Federal regulators have asked the makers of a widely used class of six antipsychotic drugs to include labeling language about a possible link with diabetes, Eli Lilly & Co. said Wednesday.
Lilly’s antipsychotic Zyprexa is the company’s top selling drug, accounting for about one-third of the firm’s sales. It is also the category’s top seller.
The Food and Drug Administration’s request, made in a letter received this week by the drugs’ producers, follows several recent studies exploring a possible diabetes link. Label warnings already have been required for some of the drugs overseas.
FDA spokeswoman Susan Cruzan said the agency frequently makes requests for additional drug labeling. Cruzan added she was unaware of any enforcement steps the FDA might take in case a company does not comply, which she said rarely occurs.
“It is in their interest to put the information in the labeling,” Cruzan said.
The other drugs that fall under the FDA’s labeling request are: Bristol-Myers Squibb’s Abilify, Pfizer’s Geodon, Novartis’ Clozaril, Janssen’s Risperdal and AstraZeneca’s Seroquel.
The FDA letter recommends patients using the so-called atypical antipsychotics be monitored for blood-sugar abnormalities, particularly if they have risk factors including obesity and a family history of diabetes.
The letter said there is no clear link between the drugs and diabetes, but further study is needed. More label changes could be required depending on future findings.
Studies have shown a higher incidence of low blood-sugar and diabetes among schizophrenics regardless of whether they use antipsychotics when compared with the general population. The key question is whether the drugs aggravate the risk. Many of them carry the possible side effect of weight gain, and obesity is a risk factor in diabetes.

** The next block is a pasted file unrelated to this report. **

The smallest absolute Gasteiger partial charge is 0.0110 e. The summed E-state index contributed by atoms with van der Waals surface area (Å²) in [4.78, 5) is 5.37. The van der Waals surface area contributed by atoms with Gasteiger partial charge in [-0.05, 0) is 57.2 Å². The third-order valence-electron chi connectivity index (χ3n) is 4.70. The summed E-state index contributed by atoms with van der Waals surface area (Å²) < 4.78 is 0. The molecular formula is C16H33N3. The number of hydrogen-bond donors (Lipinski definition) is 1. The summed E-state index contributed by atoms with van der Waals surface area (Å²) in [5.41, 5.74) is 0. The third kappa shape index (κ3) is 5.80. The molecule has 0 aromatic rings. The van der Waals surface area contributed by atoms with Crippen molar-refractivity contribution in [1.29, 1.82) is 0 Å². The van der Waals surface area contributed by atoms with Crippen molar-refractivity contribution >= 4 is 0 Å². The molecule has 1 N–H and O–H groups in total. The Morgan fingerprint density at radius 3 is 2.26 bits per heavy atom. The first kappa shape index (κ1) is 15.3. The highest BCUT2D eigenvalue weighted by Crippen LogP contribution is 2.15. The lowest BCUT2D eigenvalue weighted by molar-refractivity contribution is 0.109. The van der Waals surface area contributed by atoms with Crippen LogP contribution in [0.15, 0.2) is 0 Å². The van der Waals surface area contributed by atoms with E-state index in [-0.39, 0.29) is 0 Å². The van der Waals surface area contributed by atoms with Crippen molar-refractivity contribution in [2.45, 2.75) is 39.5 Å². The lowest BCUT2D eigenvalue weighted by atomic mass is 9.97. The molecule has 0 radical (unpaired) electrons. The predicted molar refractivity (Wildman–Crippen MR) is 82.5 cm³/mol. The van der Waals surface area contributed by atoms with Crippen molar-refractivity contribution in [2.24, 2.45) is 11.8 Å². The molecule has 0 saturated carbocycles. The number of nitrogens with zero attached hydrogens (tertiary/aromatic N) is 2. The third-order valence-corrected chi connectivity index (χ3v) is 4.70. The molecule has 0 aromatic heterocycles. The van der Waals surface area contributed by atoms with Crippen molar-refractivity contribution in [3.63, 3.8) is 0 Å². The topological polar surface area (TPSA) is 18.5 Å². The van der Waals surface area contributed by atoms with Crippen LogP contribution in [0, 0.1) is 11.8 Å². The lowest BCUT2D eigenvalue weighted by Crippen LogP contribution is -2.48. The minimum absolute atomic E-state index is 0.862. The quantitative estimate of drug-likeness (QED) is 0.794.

Lilly spokeswoman Marni Lemons said the company was in discussions with the FDA regarding the new labeling.
Bristol-Myers Squibb was “working quickly to respond to the FDA” regarding Abilify, company spokeswoman Tracy Furey said.
The FDA’s labeling request “levels the playing field among all atypical antipsychotics” in the debate about a possible diabetes link, said analyst Robert Hazlett of SunTrust Robinson Humphrey.
He predicted any impact on the drugs’ sales would be minor.
U.S. sales of the six leading antipsychotics totaled $5.4 billion in the 12-month period ended Aug. 31, with 22.7 million prescriptions written, according to NDCHealth, a health care research company. Zyprexa was the top seller, with nearly $2.4 billion in U.S. sales.
Zyprexa has come under pressure because of the emergence of newer rivals Geodon and Abilify.
Zyprexa has been singled out by some in the diabetes controversy because of its well-documented link to weight gain in some patients.
This year, Lilly also became the target of product-liability lawsuits that attempt to link Zyprexa with life-threatening and fatal cases of diabetes.